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Used Book in Good Condition
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There's always a risk involved whenever the promise of "greatest" is dropped into a title. Simply "great" or just
"outstanding" won't cut it when the superlative is the target being cast to. Given that this is a collection of fish
tales both fictional and factual, a little truth-stretching wouldn't be unexpected, but veteran outdoors editor Lamar
Underwood will have none of that; he tries to wriggle off the hook anyway, admitting his choices won't always match
expectations. He didn't need to. His collection of 28 stories, covering fishing in its various forms, more than delivers
on the titular pledge of utmost excellence.
Just look at the contributors. Some, like A.J. McClane, John Gierach, Robert Traver, Roderick L. Haig-Brown, Nick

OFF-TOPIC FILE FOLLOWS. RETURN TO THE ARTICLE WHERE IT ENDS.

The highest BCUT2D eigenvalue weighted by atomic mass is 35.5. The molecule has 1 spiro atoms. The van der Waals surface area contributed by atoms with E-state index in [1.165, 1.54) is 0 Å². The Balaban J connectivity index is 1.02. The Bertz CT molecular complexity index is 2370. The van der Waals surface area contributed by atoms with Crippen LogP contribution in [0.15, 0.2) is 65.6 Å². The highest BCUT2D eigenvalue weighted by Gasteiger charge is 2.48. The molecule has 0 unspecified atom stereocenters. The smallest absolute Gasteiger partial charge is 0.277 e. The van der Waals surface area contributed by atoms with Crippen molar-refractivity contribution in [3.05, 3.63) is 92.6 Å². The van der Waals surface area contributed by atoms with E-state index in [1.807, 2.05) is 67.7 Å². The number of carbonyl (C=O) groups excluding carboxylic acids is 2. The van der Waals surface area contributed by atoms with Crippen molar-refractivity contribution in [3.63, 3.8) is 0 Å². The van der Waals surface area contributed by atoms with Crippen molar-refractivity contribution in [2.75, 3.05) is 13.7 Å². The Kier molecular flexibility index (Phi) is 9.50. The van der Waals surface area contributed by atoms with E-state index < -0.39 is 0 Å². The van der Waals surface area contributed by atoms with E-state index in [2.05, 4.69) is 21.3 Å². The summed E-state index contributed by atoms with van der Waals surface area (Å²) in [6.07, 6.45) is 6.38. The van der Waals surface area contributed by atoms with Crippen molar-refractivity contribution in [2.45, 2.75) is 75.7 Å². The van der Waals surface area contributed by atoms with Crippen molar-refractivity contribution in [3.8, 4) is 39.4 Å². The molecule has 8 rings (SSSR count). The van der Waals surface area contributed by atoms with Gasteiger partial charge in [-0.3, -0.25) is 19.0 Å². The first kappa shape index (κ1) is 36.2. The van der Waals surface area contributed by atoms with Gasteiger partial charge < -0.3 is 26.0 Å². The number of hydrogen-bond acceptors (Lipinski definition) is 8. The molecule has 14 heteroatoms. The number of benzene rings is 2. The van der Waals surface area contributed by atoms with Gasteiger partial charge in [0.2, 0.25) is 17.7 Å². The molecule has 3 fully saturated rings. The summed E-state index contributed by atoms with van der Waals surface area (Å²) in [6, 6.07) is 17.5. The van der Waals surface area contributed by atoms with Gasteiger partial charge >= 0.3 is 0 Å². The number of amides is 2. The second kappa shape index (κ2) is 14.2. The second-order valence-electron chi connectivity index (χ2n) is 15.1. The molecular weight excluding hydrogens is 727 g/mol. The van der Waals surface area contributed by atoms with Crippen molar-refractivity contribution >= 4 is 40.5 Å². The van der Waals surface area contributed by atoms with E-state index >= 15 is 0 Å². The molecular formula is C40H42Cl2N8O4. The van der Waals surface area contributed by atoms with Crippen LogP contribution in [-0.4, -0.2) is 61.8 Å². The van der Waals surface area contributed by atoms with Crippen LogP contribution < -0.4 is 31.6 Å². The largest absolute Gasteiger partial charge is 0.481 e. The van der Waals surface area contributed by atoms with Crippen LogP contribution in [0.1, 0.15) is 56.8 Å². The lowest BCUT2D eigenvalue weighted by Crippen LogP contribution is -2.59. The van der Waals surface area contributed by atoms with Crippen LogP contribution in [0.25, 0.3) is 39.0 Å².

Lyons, Ernest Schweibert, and Philip Wylie are firmly mounted in the pantheon of angling lit, while others--Hemingway,
Thomas McGuane, Patrick O'Brian, Marjorie Kinnan Rawlings, and Zane Grey--are acknowledged trophy scribes. Their
range--both as writers and anglers--is superb, and if the pieces aren't necessarily the writer's most famous or best,
they are certainly, as a group, representative, beautifully written, and diverse in their approach. Not surprisingly,
it's British Columbia's Renaissance man, Haig-Brown, who reels in the line of the book. In his tantalizing opening to
"Sachem River," Haig-Brown captures the allure of great angling writing in a single sentence: "I have told this story
before in different ways, but it is the best fishing story I know and it touches one of the loveliest rivers I know."
Like every selection in The Greatest Fishing Stories Ever Told, it invites you to sit by the fire, coaxing you to read
on as it thoroughly hooks you with its literary charms. --Jeff Silverman